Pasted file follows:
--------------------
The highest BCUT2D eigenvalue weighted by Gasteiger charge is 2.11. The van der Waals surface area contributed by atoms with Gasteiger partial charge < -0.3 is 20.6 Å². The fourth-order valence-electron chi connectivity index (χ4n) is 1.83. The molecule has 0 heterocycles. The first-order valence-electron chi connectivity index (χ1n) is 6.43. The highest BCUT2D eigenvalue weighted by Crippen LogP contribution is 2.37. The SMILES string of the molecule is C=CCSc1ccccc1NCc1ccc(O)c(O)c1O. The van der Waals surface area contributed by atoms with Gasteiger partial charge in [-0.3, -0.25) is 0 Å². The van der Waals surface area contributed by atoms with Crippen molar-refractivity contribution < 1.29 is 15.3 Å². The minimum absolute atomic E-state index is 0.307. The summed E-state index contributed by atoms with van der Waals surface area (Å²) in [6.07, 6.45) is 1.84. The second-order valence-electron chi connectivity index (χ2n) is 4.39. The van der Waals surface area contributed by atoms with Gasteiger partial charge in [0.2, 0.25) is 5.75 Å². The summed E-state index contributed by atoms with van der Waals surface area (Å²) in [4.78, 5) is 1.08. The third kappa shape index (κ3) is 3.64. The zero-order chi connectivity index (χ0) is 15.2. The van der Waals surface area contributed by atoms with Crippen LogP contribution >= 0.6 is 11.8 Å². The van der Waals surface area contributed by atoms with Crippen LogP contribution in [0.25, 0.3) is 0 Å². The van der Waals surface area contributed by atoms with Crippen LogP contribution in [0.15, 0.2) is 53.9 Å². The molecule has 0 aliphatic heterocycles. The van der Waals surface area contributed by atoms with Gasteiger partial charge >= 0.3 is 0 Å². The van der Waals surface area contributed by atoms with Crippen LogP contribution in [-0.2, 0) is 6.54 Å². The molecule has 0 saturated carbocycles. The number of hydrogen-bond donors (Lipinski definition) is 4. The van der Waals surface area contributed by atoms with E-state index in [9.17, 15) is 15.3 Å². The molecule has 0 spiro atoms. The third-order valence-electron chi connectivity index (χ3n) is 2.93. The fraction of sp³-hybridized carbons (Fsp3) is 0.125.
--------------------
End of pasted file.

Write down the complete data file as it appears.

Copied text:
The highest BCUT2D eigenvalue weighted by Gasteiger charge is 2.11. The van der Waals surface area contributed by atoms with Gasteiger partial charge < -0.3 is 20.6 Å². The fourth-order valence-electron chi connectivity index (χ4n) is 1.83. The molecule has 0 heterocycles. The first-order valence-electron chi connectivity index (χ1n) is 6.43. The highest BCUT2D eigenvalue weighted by Crippen LogP contribution is 2.37. The SMILES string of the molecule is C=CCSc1ccccc1NCc1ccc(O)c(O)c1O. The van der Waals surface area contributed by atoms with Gasteiger partial charge in [-0.3, -0.25) is 0 Å². The van der Waals surface area contributed by atoms with Crippen molar-refractivity contribution < 1.29 is 15.3 Å². The minimum absolute atomic E-state index is 0.307. The summed E-state index contributed by atoms with van der Waals surface area (Å²) in [6.07, 6.45) is 1.84. The second-order valence-electron chi connectivity index (χ2n) is 4.39. The van der Waals surface area contributed by atoms with Gasteiger partial charge in [0.2, 0.25) is 5.75 Å². The summed E-state index contributed by atoms with van der Waals surface area (Å²) in [4.78, 5) is 1.08. The third kappa shape index (κ3) is 3.64. The zero-order chi connectivity index (χ0) is 15.2. The van der Waals surface area contributed by atoms with Crippen LogP contribution >= 0.6 is 11.8 Å². The van der Waals surface area contributed by atoms with Crippen LogP contribution in [0.25, 0.3) is 0 Å². The van der Waals surface area contributed by atoms with Crippen LogP contribution in [0.15, 0.2) is 53.9 Å². The molecule has 0 aliphatic heterocycles. The van der Waals surface area contributed by atoms with Gasteiger partial charge >= 0.3 is 0 Å². The van der Waals surface area contributed by atoms with Crippen LogP contribution in [-0.2, 0) is 6.54 Å². The molecule has 0 saturated carbocycles. The number of hydrogen-bond donors (Lipinski definition) is 4. The van der Waals surface area contributed by atoms with E-state index in [9.17, 15) is 15.3 Å². The molecule has 0 spiro atoms. The third-order valence-electron chi connectivity index (χ3n) is 2.93. The fraction of sp³-hybridized carbons (Fsp3) is 0.125.